*3 ¶ 11 Mother presents four arguments. First, she contends the juvenile court erred when it found no good cause for her absences and ruled that she had admitted all allegations and forfeited her legal rights. Second, she argues that DCS did not prove the elements of A.R.S. § 8–533(B)(3). Third, she asserts that DCS did not prove the elements of A.R.S. § 8–533(B)(8)(b).2 Finally, Mother contends that termination was not in E.S.'s best interests.
I. Mother Failed to Appear Without Good Cause.
¶ 12 A finding of good cause is largely discretionary, and we will affirm the juvenile court's finding absent an abuse of discretion. Adrian E. v. Ariz. Dep't of Econ. Sec., 215 Ariz. 96, 101, ¶ 15 (App.2007) (finding that unless "manifestly unreasonable, or exercised on untenable grounds, or for untenable reasons," the juvenile court's decision will not be set aside) (internal quotation and citation omitted).
¶ 13 Under A.R.S. § 8–863(C) and Rule 66(D)(2) of the Arizona Rules of Procedure for the Juvenile Court, a parent who fails to appear at the termination adjudication hearing without good cause may be held to have admitted the allegations in the motion or petition for termination and to have waived her legal rights. See also Manuel M. v. Arizona Dep't of Econ. Sec., 218 Ariz. 205, 211, ¶¶ 19–20 (App.2008) (holding that a parent's failure to appear at a termination adjudication may constitute a waiver of rights if the parent had been informed he or she could lose those rights by failing to appear). In order to show good cause for not appearing, the parent must show both a meritorious defense and either mistake, inadvertence, surprise, or excusable neglect. Christy A. v. Arizona Dep't of Econ. Sec., 217 Ariz. 299, 304, ¶ 16 (App.2007).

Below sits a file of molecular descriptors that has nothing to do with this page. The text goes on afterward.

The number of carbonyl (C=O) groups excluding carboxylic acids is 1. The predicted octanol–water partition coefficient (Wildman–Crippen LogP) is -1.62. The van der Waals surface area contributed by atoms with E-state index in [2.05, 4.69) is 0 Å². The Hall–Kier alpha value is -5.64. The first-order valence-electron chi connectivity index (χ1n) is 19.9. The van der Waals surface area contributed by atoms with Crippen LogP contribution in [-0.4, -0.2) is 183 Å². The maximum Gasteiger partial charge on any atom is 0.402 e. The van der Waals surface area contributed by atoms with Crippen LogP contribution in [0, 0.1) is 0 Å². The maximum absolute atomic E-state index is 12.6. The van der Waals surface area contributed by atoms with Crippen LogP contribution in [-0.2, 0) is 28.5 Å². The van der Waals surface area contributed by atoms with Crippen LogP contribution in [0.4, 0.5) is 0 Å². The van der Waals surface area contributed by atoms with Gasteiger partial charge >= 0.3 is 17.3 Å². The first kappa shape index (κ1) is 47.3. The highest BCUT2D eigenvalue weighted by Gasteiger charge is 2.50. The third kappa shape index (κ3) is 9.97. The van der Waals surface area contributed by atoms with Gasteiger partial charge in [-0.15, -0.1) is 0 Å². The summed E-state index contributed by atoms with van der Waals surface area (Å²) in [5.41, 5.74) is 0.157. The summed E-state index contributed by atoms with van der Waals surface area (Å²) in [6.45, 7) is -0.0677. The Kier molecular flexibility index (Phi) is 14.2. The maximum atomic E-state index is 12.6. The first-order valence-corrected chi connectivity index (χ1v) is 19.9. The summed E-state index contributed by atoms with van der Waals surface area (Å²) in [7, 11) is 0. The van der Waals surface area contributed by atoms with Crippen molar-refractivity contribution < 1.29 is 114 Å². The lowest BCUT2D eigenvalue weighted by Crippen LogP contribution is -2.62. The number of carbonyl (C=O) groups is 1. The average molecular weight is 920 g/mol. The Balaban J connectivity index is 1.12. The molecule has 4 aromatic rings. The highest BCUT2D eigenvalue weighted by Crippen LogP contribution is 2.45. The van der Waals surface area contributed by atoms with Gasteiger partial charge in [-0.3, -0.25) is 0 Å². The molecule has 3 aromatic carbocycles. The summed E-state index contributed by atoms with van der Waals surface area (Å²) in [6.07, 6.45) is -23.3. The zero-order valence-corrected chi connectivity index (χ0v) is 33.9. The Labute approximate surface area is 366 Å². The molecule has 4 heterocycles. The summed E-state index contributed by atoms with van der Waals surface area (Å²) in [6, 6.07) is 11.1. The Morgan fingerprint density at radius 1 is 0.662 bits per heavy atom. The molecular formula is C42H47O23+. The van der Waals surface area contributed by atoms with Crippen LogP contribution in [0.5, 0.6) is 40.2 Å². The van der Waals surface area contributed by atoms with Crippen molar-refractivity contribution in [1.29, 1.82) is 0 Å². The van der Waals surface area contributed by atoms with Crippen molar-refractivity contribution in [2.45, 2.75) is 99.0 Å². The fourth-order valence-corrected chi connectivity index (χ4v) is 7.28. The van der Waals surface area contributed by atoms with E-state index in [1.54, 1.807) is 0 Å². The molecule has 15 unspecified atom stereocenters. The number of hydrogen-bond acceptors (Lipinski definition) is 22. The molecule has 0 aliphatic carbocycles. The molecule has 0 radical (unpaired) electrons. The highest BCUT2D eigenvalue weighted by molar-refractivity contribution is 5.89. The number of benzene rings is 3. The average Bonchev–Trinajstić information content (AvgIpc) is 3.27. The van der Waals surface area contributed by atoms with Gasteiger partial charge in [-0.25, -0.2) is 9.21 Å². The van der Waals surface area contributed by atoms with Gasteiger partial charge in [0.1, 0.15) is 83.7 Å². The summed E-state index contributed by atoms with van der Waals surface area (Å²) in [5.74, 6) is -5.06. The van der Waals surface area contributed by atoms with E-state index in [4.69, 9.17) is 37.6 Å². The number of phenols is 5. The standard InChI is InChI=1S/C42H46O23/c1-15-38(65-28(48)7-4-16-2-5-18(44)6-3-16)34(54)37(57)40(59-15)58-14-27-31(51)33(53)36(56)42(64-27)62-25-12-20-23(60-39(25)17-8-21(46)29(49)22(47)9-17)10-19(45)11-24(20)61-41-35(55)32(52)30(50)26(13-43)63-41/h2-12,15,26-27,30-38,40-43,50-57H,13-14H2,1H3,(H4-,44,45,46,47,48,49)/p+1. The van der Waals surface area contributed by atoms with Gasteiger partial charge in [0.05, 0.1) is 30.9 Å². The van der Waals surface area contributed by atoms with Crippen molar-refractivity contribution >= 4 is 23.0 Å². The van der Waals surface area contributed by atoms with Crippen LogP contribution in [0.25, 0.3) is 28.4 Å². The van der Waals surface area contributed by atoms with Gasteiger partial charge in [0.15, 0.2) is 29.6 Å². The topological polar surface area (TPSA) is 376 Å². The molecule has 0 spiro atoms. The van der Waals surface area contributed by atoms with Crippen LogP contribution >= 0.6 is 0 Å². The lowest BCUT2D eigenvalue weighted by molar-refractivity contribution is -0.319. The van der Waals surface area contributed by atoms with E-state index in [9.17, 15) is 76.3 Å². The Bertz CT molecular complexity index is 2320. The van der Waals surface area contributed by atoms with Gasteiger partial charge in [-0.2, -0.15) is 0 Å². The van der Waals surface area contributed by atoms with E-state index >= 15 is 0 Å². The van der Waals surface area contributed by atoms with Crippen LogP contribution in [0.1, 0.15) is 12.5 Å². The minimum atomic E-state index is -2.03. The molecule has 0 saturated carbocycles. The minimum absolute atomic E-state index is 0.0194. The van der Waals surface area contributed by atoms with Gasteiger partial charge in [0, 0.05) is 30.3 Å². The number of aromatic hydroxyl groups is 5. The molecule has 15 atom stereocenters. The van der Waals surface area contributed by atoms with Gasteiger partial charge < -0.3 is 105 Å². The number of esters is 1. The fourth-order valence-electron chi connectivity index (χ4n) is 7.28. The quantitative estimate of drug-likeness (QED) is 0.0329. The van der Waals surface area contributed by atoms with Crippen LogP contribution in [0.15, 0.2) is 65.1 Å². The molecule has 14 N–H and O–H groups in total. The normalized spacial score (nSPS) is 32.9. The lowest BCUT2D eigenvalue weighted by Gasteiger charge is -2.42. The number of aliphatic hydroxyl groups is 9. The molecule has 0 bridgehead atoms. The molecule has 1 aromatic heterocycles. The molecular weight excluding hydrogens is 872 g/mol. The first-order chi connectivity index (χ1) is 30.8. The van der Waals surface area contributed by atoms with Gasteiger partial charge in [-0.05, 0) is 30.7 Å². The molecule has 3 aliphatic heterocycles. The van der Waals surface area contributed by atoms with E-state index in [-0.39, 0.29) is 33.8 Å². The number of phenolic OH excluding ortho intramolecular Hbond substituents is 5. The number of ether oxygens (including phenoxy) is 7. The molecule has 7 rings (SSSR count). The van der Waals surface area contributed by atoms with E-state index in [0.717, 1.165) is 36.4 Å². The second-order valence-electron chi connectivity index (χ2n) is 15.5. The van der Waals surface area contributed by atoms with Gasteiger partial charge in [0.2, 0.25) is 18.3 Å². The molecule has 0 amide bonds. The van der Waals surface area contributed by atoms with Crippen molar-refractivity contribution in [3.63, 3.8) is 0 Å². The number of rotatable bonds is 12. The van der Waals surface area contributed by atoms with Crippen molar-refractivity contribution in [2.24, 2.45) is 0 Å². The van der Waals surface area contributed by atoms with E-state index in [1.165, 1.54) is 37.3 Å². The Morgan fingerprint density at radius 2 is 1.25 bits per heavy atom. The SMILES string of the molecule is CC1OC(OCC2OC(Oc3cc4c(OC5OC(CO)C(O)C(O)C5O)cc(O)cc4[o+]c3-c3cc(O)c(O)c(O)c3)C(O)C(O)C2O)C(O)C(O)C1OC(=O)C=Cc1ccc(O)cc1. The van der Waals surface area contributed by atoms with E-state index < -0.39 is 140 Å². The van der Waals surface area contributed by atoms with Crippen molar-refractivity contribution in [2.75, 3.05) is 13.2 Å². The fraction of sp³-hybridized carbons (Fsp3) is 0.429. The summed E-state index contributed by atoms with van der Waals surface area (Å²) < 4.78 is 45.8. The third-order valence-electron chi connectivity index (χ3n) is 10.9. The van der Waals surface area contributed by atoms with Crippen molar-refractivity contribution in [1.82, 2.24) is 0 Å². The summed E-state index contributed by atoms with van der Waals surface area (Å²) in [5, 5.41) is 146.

¶ 14 Mother argues that her absences should be attributed to excusable neglect because she was incarcerated in Colorado and was unable to appear in person on her own volition. "Excusable neglect exists if the neglect or inadvertence 'is such as might be the act of a reasonably prudent person in the same circumstances.' " Id. (quoting Ulibarri v. Gertenberger, 178 Ariz. 151, 163 (App.1993)).
¶ 15 Mother did not attempt to participate by telephone in either the pretrial conference or the adjudication hearing. Although physical attendance may have been impossible due to her incarceration, Mother had attended the initial hearing telephonically and presumably could have done so for the later hearings as well. On this record, reasonable evidence supports the juvenile court's conclusion that Mother did not establish good cause for her non-appearances, and the court did not abuse its discretion in finding no excusable neglect.